When did the “dream” become a metaphor for ambition? When did dreaming become an entitlement to success for aspiring American Idols? The one thing besides “hard work” necessary for achieving fame and fortune, as we are frequently assured by celebrities?
Once upon a time, a dream was in the realm of the imagination, a fancy, something unobtainable. “Lips that once were mine/Tender eyes that shine/They will light my way tonight/I’ll see you in my dreams.” 1
A dream was something desperately desired: “Out of my dreams and into your arms I long to fly.” 2
It was a consolation prize: “I need you so, that I could die/I love you so and that is why/Whenever I want you, all I have to do is dream.” 3
Or a noble attitude in a struggle against overwhelming odds: “To dream the impossible dream/To fight the unbeatable foe/To bear with unbearable sorrow/To run where the brave dare not go.” 4
Martin Luther King, Jr. used his dream to imbue African American aspirations with a Biblical loftiness and inevitability: “I have a dream that one day every valley shall be exalted, every hill and mountain shall be made low, the rough places will be made plain, and the crooked places will be made straight, and the glory of the Lord shall be revealed, and all flesh shall see it together.”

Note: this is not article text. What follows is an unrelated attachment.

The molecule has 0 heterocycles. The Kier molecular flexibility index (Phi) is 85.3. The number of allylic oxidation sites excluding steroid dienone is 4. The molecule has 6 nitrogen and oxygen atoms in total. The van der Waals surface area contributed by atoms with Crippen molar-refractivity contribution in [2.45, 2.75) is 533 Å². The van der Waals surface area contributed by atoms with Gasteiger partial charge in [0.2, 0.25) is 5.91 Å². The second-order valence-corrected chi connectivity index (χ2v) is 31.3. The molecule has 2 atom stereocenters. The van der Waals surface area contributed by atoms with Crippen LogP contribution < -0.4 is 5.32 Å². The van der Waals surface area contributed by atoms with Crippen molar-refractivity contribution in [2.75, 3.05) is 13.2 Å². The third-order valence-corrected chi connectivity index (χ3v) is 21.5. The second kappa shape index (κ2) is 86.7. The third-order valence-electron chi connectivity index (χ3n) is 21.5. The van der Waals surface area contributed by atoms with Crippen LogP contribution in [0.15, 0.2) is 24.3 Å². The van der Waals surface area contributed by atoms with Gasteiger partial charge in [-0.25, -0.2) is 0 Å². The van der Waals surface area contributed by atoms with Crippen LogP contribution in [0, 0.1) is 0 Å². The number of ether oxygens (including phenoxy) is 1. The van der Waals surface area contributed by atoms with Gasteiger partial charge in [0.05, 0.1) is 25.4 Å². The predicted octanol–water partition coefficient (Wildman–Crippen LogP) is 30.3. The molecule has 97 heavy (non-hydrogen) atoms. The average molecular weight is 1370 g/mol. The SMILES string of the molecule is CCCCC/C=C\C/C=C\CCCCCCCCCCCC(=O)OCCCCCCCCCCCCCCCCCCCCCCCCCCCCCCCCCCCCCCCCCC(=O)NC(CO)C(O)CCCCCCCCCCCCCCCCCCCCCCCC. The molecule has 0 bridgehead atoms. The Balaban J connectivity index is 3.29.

Somewhere along the way it morphed into willful delusion: “If you dream, then you can do anything/If you dream, you’re halfway to destiny/If you dream, dream the impossible/If you dream, ’cause a dream’s unstoppable.” 5
And our preference for dreams over reality doesn’t end with pop songs. When a quarter of our electorate believes Obama is a Kenyan socialist dictator, or that 9/11 was an inside job, our society is long way toward putting itself to sleep. Our financial system nearly collapsed because it placed bets on mortgages of fictional value. Even our philosophy and cosmology entertain delusion delusions: reality is a construct; we live in one alternate universe among an infinite multiverse. There is a systemic problem.
We can trace the genesis of our national somnambulance to James Truslow Adams and his 1931 coining of the term “the American dream.” But Adams’s dream is a societal ideal not an individual birthright. Somehow, his notion that one is not a prisoner of birth or circumstance has transmogrified into the valuing of the imaginary and the illusory over the real and the practical.
What’s become of our lauded American pragmatism? Wake up!
1“I’ll See You in My Dreams” by Gus Kahn & Isham Jones
2 “Out of My Dreams” by Richard Rodgers & Oscar Hammerstein, III
3 “All I Have to Do is Dream” by Felice & Boudleaux Bryant
4“To Dream the Impossible Dream” Joe Darion & Mitch Leigh
5 “If You Dream” by J. Valentine, Harvey Mason, Jerry Franklin, Joseph Bereal Jr., Robert Newt, Kristina Stevens, Dureel Babbs & Thai Jones